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VOL. XXXIV No 33.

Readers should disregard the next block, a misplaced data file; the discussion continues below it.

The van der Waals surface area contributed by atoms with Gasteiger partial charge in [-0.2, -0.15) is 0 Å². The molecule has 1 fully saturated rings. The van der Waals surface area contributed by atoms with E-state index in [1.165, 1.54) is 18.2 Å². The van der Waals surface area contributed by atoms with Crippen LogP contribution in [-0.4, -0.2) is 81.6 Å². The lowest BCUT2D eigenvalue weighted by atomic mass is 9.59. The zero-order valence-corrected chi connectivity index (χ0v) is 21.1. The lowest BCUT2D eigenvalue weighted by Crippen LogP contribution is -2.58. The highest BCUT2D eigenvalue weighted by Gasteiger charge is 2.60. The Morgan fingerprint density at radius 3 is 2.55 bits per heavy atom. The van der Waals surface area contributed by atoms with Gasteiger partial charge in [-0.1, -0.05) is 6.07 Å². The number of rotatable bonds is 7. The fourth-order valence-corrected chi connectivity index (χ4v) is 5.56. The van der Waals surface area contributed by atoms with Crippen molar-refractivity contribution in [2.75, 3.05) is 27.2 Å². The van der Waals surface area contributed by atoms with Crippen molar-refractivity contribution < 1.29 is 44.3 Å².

A Valuable Formual for Ver min on Stock. Editor Agriculturist:— Texas crude oil has the approval of the United States government for dipping cattle to cure mange and kill ticks and lice. It will do the work, but badly injures the hair and the skin in this climate. We now use the ar senical solution given by N. S. Mayo, V. S., in the Breeders’ Gazette of Chicago, issue of March 14th, 1906. It is cheap, entirely effective and does not hurt the cattle in either cold or hot weather: For Killing Cattle Ticks. White arsenic lb Sodium carbonate (crystals) ... Laundry soap Pine tar 1 quart Water 100 gallons Dissolve arsenic by boiling in water, using five gallons or more, boil half hour. When dissolved add it to 20 gallons of water. Shave the soap, mix it with the soda and dissolve in five gallons of water. When dissolved pour in* the tar, pouring slowly in a fine stream, stirring as you go to get in solution. Then mix with the ar senic solution and add water to make 100 gallons. To be used as a dip, a spray or a wash. The solution loses but little by age. We apply it with a force pump, the same as used in spraying orange trees. Three men can spray 100 cattle in 200 minutes after they are penned. A small pen or chute, just large enough for one cow, connected with the big pen, is needed. Yours truly, Z. C. Chambliss & Cos. Ocala, Fla. New Wrinkles in Hogs. Mr. W. L. VanDuzor, of Kissim mee, is nothing if not original, and while a guest of Mayor Beechman last night, spun the following tale which for original ideas and methods has the whole bunch headed. Mr. VanDuzor raises fine stock and re cently added some fine Berkshire hogs to his farm. Naturally one would suppose that after this addition of fine stock he would dispose of his rkzor backs, but not Mr. VanDuzor. He has planted a large acreage to chufas, a dainty morsel for the por cine palate, and he allows the razor back to act as a plow in unearthing the chufas while the Berkshires fol low along behind and eat the chufas. Mr. VanDuzor says the razor backs are getting thinner and the Berkshires fatter, and the greatest sight in the world is to see the long, lean razor back plowing up furrow after furrow while the Berkshires come leisurely along and gobble up the succulent chufas. —Orlando Reporter-Star. • A few drops of tincture of iron in drinking water is a tonic. Have the mixture in granite or wood, not tin ware. - Irrigation at Isleworth. A Description of One of the Most Successful Irrigating Plants in Florida. By J. W. HOARD. The question, does it pay to irrigate, has always been one of great interest to the fruit and vegetable growers of Florida, and has often been under dis cussion in the agricultural press of the State, at the meetings of the State Horticultural Society, and by neigh boring farmers and fruit growers at their little Saturday afternoon gather ings at the country store and post office, and I dare say the subject has even been brought up on Sundays after “preaching” was over, but all of this argument and discussion has done very little toward bringing the grow ers together. If the season was one the majority would be against irrigation, but if dry nearly everone would agree that an irrigation plant would be a good investment; but, I think, this year sympathetically and permanently decid ed in the affirmative. I do not believe there is a fair-mind ed fruit grower or trucker in Florida who has not had object lessons enough this year to thoroughly con vince him that irrigation not only pays, and pays well, but is getting to be an almost abolute necessity. We will admit that there are a good many seasons in which the rainfall is suf ficient to enable us to worry along without it, but nearly every Spring is a period of one to three months of dry weather when all growing crops suffer more or less, and when an irri gation plant could be used to great advantage and profit. It is in seasons like the present one, however, which will always come along every few years, that an irrigation plant proves its true value by paying for itself two or three times over in a few months, as I have known to be done in at least one instance. In a former article which appeared in the Agriculturist, and also before the Horticultural Society in St. Peters burg, I made the assertion that the irrigation plant of Chase & Cos., at the question has been unanimously, “Isleworth,” twelve miles west of Or lando, would more than pay for itself this year. I will here and now repeat that statement and give you my rea sons for doing so. Chase & Cos. own here at Isleworth about seventy-five acres of grove, and some to acres in nursery. 50 acres of the grove are situated on an island, surrounded by lakes and under irri gation this year. This land is high hammock and very thirsty. Trees suffered for moisture nearly every Spring, and nearly always dropped a great deal of the young fruit. This part of the grove bore the year be fore last less than 9,000 boxes, last year a little less than 7,000. The pres Jacksonville, Fla., Wednesday, August 14, 1907. ent crop has been estimated by prac tical fruit growers and buyers at 12,000 to 15,000 boxes, an increase of 5000 to 8000 boxes over last year, and in all probability three times as many as we would have had this year without irrigation. The trees have not had a leaf curled this year, either from cold or drouth. Trees in other part of the grove not under irrigation, nearly same size and age as those on the island, lost nearly every leaf during the severe drouth, and will not average one-half box of fruit per tree. We commenced watering about the Ist efft every>ttoy for over two months. Now, consider ing this sufficient evidence as to the value of irrigation in an orange grove, I will have something to say about ways and means of applying the water. There are two systems of irrigation now in general use in Florida. The under-ground system, as used by the truck farmers of Winter Garden, Oak land and Sanford, is without doubt the most perfect and best suited to the needs of the truck grower, and especially where the supply of water is limited, as there is absolutely no loss of water by evaporation; but as this system is used exclusively by gardeners, I will not enter into a de tailed description of it, but will leave that to someone who has had more experience along that line. Will say, however, that this under-ground sys- 1 tern has dot been satisfactory in or ange groves on account of the orange roots penetrating and obstructing the pourous tiling. Surfaced irrigation is the cheapest and best for the orange grove, and as our plant belongs to this system, I will give a description of it. Our pump is of very simple construction, consisting of a wooden box two feet in diameter inside and 18 feet high, with a steel shaft running through the center of the box from top to bottom, the bottom end of the shaft resting on the bottom of the box, and the top end extending above the top of the box. Upon the top end of the shaft is a pulley which is connected with the engine by an eight inch belt. This box stands one end in the edge of the lake, where the water is two to three feet deep. The water enters the bottom of the box through open ings made for that purpose, and is raised by means of a water wheel on the bottom of the shaft to a height of seven or eight feet where another wheel of the same kind catches it and carries it out at the top of the box. From the top of the pump the water (Continued on Second Page.) Our Crops, The results of this season, around Palm Beach, are told by the Palm Beach News as follows: The pineapple crop in the vicinity of West Palm Beach was below the average in both size and quality this season; but the returns were fair. The growers shipped from 200 to 400 crates an acre and the net returns averaged from $1.35 to nearly, .if not quite $2.00 per crate. The Hypoluxo vegetable growers took in about $30,000.00 this year, mostly on tomatoes; though John Brown of Scotia Farm shipped a great many peppers His share of the re turns was from $12,000 to $15,000.00. The Boynton vegetable growers re ceived nearly, if not quite, $125,000.00 this year, and enough more on pine apples to make their returns $150,- 000.00 or more. Delray fell a little be hind Boynton in vegetable returns, but gained on pineapple shipments to make the tota#fc crop receipts there equal to those of Boynton. The Jupi ter and Gomez vegetable growers all made good shipments, and received proportionate returns. Prices were good on vegetables, and fair on pines. The growers nearly to a man are satis fied, or should be, with the profits that they have made on this year’s crops. If any did not make money, it was their own fault. Arrangements are under way for a large increase in pineapple acreage this year; so large, in fact, that owing to the dry weather causing but few slips on pines, the planters will have to send to the Bahamas and else where for a supply. The prospects now are that a large acreage will be planted in vegetables next winter; though the tomato acre age may be less, as the planters have found out that there is money in other vegetables—beans, peas, okra, melons, etc. Some few will also attempt to raise sweet potatoes during the sum mer months. This vegetable will do well on almost any land in this sec tion and needs less work and fertilizer than most other crops. The greatest objection to raising them before has been that they have to be raised dur ing the summer, and that is the time of year that the planters wanted for visiting and recreation. Many have concluded, however, that they can make from SSO to S2OO an acre on the sweet potatoes; so have decided to try it. They will undoubtedly make a success of it and thus secure a sum mer as well as a winter income. - The way to get out of the danger ous ruts of farming in which your res pected father farmed before you and the way his father before him is to read what other men are doing in the farming line. Nothing is so good as practical experience in a way, to be sure, but a man can’t afford to spend his life in making experiments that other men have made before him and the results of which he should know.— Farmer’s Home Journal. Established 1874.